/ Travel & Leisure

Rail fare rises are a blow to those feeling the squeeze

Ticket master on train

If you commute to work by train, were you stung by a price rise when renewing your season ticket? With the average price of an annual season ticket increasing by 3.1% you may feel that prices are going off the rails.

Last month our chief executive shared some tricks of the trade for finding the cheapest train tickets – from split tickets to buying singles rather than returns for some journeys.

One tweeter told us they’ve swapped train transport for walking to work as an extreme measure to cut back on travel costs:

Costly commuting lines

But there isn’t always a way round the rail networks. Only 30% of people are planning to spend less on transport in the next few months – which could be due to the inability to switch to another form of transport.

Our research showed that just three in ten(30%) trust the rail industry to act in their best interests – less than those who trust the banking industry (33%). And on average, households spend £530 a year on public transport with 30-49 year olds spending the most – £744 on average.

And only six in ten (59%) say they feel able to complain, which is one of the worst scores across all industries we looked at, with only trade services (53%) and long-term financial products (51%) scoring less.

Price increases result in better service?

Neal shared this tweet:

Perhaps the fare hikes would be easier to stomach if improved service and complaint resolution were part of the package? How are you dealing with the price hikes and have you found a way to tackle your travel costs?


” Our research showed that just three in ten(30%) trust the rail industry to act in their best interests -”

I am concerned that anybody feels that any company acts in the best interest of its passengers, subscribers, or customers. The best interest of a company is never likely to be that of its customers other than a short term coincidence of views.

Is it just me or is the question actually intellectually dishonest ?

Certainly we should rail at companies that are inefficient, sloppy, rude, pay obscene salaries, avoid taxes, and rig terms and conditions. To ask if they are run for their users benefits seems a bizarre assumption about how private enterprise works.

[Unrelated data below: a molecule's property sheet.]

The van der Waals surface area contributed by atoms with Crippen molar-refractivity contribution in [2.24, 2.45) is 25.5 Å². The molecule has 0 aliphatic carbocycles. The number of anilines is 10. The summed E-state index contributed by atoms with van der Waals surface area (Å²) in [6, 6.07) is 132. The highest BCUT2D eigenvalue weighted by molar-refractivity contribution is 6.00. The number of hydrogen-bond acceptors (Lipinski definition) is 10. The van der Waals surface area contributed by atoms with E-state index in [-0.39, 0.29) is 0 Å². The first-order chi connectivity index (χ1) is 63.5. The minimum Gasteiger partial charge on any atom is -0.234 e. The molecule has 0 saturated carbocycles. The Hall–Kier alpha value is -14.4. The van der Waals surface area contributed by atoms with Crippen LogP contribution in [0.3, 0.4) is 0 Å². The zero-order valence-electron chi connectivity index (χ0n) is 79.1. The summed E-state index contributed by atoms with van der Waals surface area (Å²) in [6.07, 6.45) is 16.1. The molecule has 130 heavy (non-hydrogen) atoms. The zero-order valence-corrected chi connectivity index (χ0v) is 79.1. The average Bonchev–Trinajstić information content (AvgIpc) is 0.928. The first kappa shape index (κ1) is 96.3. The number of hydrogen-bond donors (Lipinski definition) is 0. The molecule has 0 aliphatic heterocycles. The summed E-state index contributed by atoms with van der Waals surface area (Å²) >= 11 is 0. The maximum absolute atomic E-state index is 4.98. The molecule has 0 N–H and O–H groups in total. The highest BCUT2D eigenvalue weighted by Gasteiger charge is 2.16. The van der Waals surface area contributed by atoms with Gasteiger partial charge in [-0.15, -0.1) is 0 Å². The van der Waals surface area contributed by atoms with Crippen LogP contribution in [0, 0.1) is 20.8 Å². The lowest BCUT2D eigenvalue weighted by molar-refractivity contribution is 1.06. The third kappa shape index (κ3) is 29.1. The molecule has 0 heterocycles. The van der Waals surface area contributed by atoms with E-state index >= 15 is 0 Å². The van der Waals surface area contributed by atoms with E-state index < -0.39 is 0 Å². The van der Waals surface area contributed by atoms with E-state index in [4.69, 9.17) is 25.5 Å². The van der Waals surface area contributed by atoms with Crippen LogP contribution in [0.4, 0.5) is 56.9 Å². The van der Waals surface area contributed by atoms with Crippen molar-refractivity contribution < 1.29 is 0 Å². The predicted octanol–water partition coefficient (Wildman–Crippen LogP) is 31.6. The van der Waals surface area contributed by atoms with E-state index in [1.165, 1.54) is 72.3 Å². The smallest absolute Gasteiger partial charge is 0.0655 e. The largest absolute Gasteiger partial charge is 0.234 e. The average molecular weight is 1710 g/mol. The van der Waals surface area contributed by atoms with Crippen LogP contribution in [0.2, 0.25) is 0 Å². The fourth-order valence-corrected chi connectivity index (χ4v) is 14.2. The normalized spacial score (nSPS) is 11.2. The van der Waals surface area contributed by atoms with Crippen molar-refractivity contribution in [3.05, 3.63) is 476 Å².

Agreed, dieseltaylor. Many conversations suggest that companies should act in the best interests of their customers, as if this is their overriding priority. They act in the best interests of their shareholders first – without shareholder investment the company will go out of business. However a key element of success is to provide a product or service that satisfies their customer base – without customers they will also go out of business. Just needs putting in context.


Railways are expensive to operate. For decades, little real money has been invested – mostly because of the daft privatisation introduced by Thatcher, which didn’t encourage long-term investment – in fact it positively discourage investment.

We need to ask two questions:

1. Should commuters’ rail fares be subsidised (tax breaks or government subsidies) or should the railways have to pay their own way as a commercial business rather than a vital service?

2. Are railways really the solution to commuting (really, who in 21st Century would design a form of transport that uses trains weighing 100s of tons with steel wheels running on fixed steel tracks)?

We need a 21st Century answer to the problems of twice daily mass commuting.

Phil says:
7 January 2014

The 21st century solution would be to work from home via an internet connection but it’s not possible for everybody.

There doesn’t seem to be any other transport solution that won’t require a massive investment in infrastructure which isn’t going to happen overnight or be cheap.


The government is contemplating spending upwards of £50B on HS2 for a handful of commuters in 2025. Does that seem a wise infrastructure investment?

Phil says:
7 January 2014

So replacing the 19th century railways with a 21st century transport alternative would cost how much and be ready when?

Dave says:
9 January 2014

Yes, yes it does.

No-one really knows how much it will cost, yet many are debunking the idea on cost grounds.

It is vital for future prosperity to enable more people to commute into the large cities. In other words, you can take HS2 from quite a way away, or you can get the local (victorian) lines which will have increased capacity once the express trains are moved onto the high speed line.

Whats not to like?


Terfar, re your point 2:
Who in their right mind would design a transport system where inept people can drive vehicles in opposite directions on a strip of wet tarmac with 6 feet (sorry, 2 metres) between them at a closing speed of 120 mph (190 km/h)?
Two 21st century solutions are to reduce the need for commuting by moving the concentration of jobs away from the overcongested cities and to stagger working hours.


So long as we decline to disperse jobs to provincial places, where less expensive housing might also be avaialable, we need to enable the metropolitan areas to function, so restraining the impact of home-to-work travel costs through government financial support is a justifiable use of public money, especially since there is no practicable [and lessexpensive] alternative means of transporting the numbers involved within the time available. In fact there is no more efficient, safe and environmentally acceptable way of moving large numbers of people than by train. Economical it is not, however, because of the massive capacity provision that has to stand idle for long periods each day and throughout